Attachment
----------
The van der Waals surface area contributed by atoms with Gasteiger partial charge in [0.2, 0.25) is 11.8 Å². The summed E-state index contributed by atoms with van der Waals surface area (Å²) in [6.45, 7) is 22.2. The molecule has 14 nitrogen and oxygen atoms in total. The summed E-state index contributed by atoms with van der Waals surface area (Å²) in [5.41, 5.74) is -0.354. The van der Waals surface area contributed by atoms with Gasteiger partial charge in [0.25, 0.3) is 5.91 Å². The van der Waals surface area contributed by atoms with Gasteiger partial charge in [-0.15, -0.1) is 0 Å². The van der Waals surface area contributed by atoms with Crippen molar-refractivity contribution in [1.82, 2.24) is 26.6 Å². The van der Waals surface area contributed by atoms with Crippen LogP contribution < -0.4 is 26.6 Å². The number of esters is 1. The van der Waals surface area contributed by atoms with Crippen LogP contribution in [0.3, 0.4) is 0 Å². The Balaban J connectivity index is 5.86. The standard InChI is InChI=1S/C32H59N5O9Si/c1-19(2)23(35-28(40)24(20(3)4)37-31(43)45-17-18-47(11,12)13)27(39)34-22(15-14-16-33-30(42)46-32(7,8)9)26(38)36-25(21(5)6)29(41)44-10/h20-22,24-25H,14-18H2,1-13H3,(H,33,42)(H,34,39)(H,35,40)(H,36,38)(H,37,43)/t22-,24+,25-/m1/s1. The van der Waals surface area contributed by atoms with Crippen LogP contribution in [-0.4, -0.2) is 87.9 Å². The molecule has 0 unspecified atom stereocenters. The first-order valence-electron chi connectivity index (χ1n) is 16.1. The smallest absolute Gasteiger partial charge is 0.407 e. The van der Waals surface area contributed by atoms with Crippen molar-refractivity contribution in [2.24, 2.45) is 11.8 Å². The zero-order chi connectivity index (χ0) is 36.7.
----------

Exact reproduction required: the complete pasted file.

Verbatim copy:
The van der Waals surface area contributed by atoms with Gasteiger partial charge in [0.2, 0.25) is 11.8 Å². The summed E-state index contributed by atoms with van der Waals surface area (Å²) in [6.45, 7) is 22.2. The molecule has 14 nitrogen and oxygen atoms in total. The summed E-state index contributed by atoms with van der Waals surface area (Å²) in [5.41, 5.74) is -0.354. The van der Waals surface area contributed by atoms with Gasteiger partial charge in [0.25, 0.3) is 5.91 Å². The van der Waals surface area contributed by atoms with Gasteiger partial charge in [-0.15, -0.1) is 0 Å². The van der Waals surface area contributed by atoms with Crippen molar-refractivity contribution in [1.82, 2.24) is 26.6 Å². The van der Waals surface area contributed by atoms with Crippen LogP contribution < -0.4 is 26.6 Å². The number of esters is 1. The van der Waals surface area contributed by atoms with Crippen LogP contribution in [0.3, 0.4) is 0 Å². The Balaban J connectivity index is 5.86. The standard InChI is InChI=1S/C32H59N5O9Si/c1-19(2)23(35-28(40)24(20(3)4)37-31(43)45-17-18-47(11,12)13)27(39)34-22(15-14-16-33-30(42)46-32(7,8)9)26(38)36-25(21(5)6)29(41)44-10/h20-22,24-25H,14-18H2,1-13H3,(H,33,42)(H,34,39)(H,35,40)(H,36,38)(H,37,43)/t22-,24+,25-/m1/s1. The van der Waals surface area contributed by atoms with Crippen LogP contribution in [-0.4, -0.2) is 87.9 Å². The molecule has 0 unspecified atom stereocenters. The first-order valence-electron chi connectivity index (χ1n) is 16.1. The smallest absolute Gasteiger partial charge is 0.407 e. The van der Waals surface area contributed by atoms with Crippen molar-refractivity contribution in [2.24, 2.45) is 11.8 Å². The zero-order chi connectivity index (χ0) is 36.7.